Good luck finding “obese” or “ugly” or whatever quality you find personally important to your own definition of “leave me and my kind the fuck alone and let us do what we want” in the Federal lexicon of what constitutes legal discrimination. Abercrombie & Fitch is a business, its operating to its vision, its reasonably successful, and you don’t like it. Fine. Empower that inner (or outer, I don’t know) “fat chick” (ironically, your term, not A&F’s) and boycott the place. Maybe break them and put all those “good looking people” out on the street on their stone-washed, hyper-heroin-chic asses. But I’d like to know how that response is any less intolerant that what you think they are doing. You hipster granola-eaters are never content with simply noting a relative social deviance from your self-defined enlightened ways. No, you have to totally fuck the target of your disaffection into oblivion. Must be a repressed response to your parents divorce when you were a little kid or something. All I know is it’s a waste of time and energy, and it does nothing to make the world more tolerant or tolerable. But hey, rather than curse the dark, light a blowtorch I guess.

  3. I agree with the previous posts. I think A&F should be able to market to whom they want. The only thing that stings is that they are up front about it, which you have to respect. For example, i’ve said for years that Spandex should only come in certain sizes. At a certain level I see it as a company being a responsible member of society. Speedos don’t come in my size, and I think the world is a better place because of it.

  4. Interesting points, everyone, and I especially appreciate the folks who managed to make one without resorting to profanity and name-calling.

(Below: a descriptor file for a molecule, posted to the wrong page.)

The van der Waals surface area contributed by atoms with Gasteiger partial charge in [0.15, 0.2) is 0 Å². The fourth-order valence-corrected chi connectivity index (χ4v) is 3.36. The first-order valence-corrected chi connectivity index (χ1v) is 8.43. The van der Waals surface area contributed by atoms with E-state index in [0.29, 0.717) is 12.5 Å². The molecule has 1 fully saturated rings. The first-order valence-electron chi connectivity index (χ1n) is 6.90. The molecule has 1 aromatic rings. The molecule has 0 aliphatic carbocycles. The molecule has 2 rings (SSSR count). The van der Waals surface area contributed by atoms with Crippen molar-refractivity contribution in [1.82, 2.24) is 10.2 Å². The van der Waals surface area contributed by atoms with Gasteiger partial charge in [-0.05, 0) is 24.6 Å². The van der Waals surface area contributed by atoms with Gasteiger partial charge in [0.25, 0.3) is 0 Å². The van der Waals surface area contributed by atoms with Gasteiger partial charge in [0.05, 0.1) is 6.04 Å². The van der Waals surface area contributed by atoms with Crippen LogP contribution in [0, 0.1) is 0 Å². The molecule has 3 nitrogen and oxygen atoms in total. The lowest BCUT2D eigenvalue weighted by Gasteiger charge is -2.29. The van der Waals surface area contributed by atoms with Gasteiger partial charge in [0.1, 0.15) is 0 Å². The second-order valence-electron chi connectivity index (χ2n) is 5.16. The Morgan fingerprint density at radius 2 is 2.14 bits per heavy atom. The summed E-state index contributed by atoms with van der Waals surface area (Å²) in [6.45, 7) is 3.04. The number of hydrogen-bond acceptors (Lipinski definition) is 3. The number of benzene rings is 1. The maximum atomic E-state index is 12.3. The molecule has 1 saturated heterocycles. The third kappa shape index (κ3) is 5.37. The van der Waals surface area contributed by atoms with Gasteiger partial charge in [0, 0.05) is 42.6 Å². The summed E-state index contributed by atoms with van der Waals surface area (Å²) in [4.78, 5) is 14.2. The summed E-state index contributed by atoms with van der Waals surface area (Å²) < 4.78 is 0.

I agree – they are free to hire and market to whoever they want. I am also free to share the CEO’s remarks and voice my opinion about them, and shoppers who would rather not give that man their money are free to skip shopping at A&F. Hurrah for freedom!

  5. Everyone’s entitled to an opinion, but the fellows who’ve written in here do not represent most men nowadays (or, I guess, I hope they don’t). The time is far past where we should be blindly tolerant of marketing campaigns that make people feel bad about themselves in order to increase sales–whatever form that takes. It definitely makes me think less of A&F, and their CEO might not understand just how easily that type of word-of-mouth marketing spreads. And, if he doesn’t, I’d be worried about A&F’s financial performance. It’s very hard to recover a damaged reputation and legions of people you’ve cast aside as socially unacceptable.

    And by the way, Kudos to you Becky, for handling angry comments from angry and at least somewhat sexist dudes. You have true integrity and much greater tolerance and patience than I would have in your shoes.

  6. Oh. Cry me a river. I can’t believe people are surprised, or even offended, that a brand actively targets certain customers and not others, and they will embrace their core even when it offends the others. That’s basic marketing. I’ve seen plenty of ads for “full figured” clothing that picks on “skinny girls” and that state that large girls are “more real” than the fake skinny girls. Should we picket them? Or maybe boycott? I respect A&F even though I never bought a single thing from them. Embrace who you are. Make no excuses. Be authentic to the brand and forget everyone else. This world has become way too sensitive and politically correct. Your only mad because he said it out loud. I’m sure LuLu Lemon made a strategic decision to not make size 20. Im sure the fabric will stretch. Should we picket them too. And by the way, these comments were made by the CEO like ten years ago so there’s that.

One Ping

  1. Pingback:

Feelgood Quickie :: You Ask, We Answer

Angelina Jolie has Double Mastectomy as Preventive Measure